The Hidden Wound

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Counterpoint Press, May 18, 2010 - Social Science - 137 pages
"A profound, passionate, crucial piece of writing . . . Few readers, and I think, no writers will be able to read it without a small pulse of triumph at the temples: the strange, almost communal sense of triumph one feels when someone has written truly well . . . The statement it makes is intricate and beautiful, sad but strong." ―The Washington Post

"Berry has produced one of the most humane, honest, liberating works of our time. It is a beautiful book. More than that, it has become at one stroke an essential book. Every American who can read at all should read it." ―The Village Voice


With the expected grace of Wendell Berry comesThe Hidden Wound, an essay about racism and the damage it has done to the identity of our country. Through Berry's personal experience, he explains how remaining passive in the face of the struggle of racism further corrodes America's potential. In a quiet and observant manner, Berry opens up about how his attempt to discuss racism is rooted in the hope that someday the historical wound will begin to heal.

 

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Contents

Section 1
3
Section 2
5
Section 3
13
Section 4
22
Section 5
30
Section 6
39
Section 7
48
Section 8
54
Section 9
58
Section 10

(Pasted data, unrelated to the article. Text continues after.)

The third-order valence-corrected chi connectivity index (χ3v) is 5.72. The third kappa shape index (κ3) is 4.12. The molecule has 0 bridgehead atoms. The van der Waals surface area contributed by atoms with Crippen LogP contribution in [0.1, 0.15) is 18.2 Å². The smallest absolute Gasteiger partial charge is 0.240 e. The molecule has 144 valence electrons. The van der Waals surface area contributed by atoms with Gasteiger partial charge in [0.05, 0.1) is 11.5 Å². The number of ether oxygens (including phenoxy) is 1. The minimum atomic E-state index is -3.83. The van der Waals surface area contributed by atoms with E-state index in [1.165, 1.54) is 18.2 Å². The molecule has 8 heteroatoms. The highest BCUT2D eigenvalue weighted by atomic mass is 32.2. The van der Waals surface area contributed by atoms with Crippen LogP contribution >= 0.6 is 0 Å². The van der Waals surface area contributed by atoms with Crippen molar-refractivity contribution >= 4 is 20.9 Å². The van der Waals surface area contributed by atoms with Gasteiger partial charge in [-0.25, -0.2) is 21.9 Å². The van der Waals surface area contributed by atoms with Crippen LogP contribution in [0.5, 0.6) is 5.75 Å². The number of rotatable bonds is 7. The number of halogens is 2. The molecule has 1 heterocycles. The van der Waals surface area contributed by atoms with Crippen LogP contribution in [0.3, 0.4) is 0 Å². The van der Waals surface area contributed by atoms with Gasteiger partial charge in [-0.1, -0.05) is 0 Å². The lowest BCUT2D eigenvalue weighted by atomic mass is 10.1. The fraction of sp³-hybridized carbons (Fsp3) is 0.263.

65
Section 11
71
Section 12
77
Section 13
86
Section 14
91
Section 15
103
Section 16
109

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About the author (2010)

Wendell Berry The prolific poet, novelist, and essayist Wendell Berry is a fifth-generation native of north central Kentucky. Berry taught at Stanford University; traveled to Italy and France on a Guggenheim Fellowship; and taught at New York University and the University of Kentucky, Lexington, before moving to Henry County. Berry owns and operates Lanes Landing Farm, a small, hilly piece of property on the Kentucky River. He embraced full-time farming as a career, using horses and organic methods to tend the land. Harmony with nature in general, and the farming tradition in particular, is a central theme of Berry's diverse work. As a poet, Berry gained popularity within the literary community. Collected Poems, 1957-1982, was particularly well-received. Novels and short stories set in Port William, a fictional town paralleling his real-life home town of Port Royal further established his literary reputation. The Memory of Old Jack, Berry's third novel, received Chicago's Friends of American Writers Award for 1975. Berry reached his broadest audience and attained his greatest popular acclaim through his essays. The Unsettling of America: Culture and Agriculture is a springboard for contemporary environmental concerns. In his life as well as his art, Berry has advocated a responsible, contextual relationship with individuals in a local, agrarian economy.

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